MICHEL MARTIN, host:

We've just been talking about what it means to be a conservative in the Obama era. Another important discussion, which has in fact been going on long before the election results came in, is about race.

Much has been made of the president's racial background and how voters responded to it during the campaign. But there was also a debate within and about the media, especially whether journalists of color could be fair or whether white journalists were either oblivious to racial dynamics or were treating Obama with kid gloves.

In a recent commentary published in Huffington Post, the online political blog, writer Jill Nelson argues that the lack of diversity in the media itself should be an issue. Jill Nelson joins us now. Welcome. Thanks for talking to us.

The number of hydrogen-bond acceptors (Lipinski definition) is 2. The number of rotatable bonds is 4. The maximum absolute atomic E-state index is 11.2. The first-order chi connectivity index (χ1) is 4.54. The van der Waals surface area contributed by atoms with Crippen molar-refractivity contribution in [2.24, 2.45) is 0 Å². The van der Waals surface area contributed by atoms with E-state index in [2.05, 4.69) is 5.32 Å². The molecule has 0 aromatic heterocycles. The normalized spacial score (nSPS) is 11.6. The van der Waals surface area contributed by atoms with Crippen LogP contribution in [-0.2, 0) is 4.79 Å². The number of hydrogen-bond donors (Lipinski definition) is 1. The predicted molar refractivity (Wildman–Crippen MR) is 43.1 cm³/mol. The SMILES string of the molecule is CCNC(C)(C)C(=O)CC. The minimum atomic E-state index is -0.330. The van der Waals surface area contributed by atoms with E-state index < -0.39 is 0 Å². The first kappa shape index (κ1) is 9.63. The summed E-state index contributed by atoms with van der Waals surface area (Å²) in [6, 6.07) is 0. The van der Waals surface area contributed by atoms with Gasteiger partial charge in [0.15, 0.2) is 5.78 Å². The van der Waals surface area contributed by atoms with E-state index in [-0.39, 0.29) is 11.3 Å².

Ms. JILL NELSON (Writer, The Huffington Post): Thanks so much for having me.

MARTIN: I think I may have actually understated the point of your commentaries. I'm going to read a line. You wrote, "It's profoundly dishonest and morally wrong that media coverage of Barack Obama and his presidency is framed by an almost exclusively white press corps." Why morally wrong?

Ms. NELSON: Well, I think that we, as a nation, have to make a decision to become one nation. And that that's a moral decision that we make. I think it speaks to our cynicism, the economic crisis, our feeling of scarcity and compounded selfishness. And those are all moral decisions.

MARTIN: There has been a lot of discussion when people were first assigned to the White House to be in this administration about whether race should be a consideration in appointments. And there are columnists who wrote, well, isn't that so, you know, last century. You know, why should race be a factor in who's appointed to cover this president?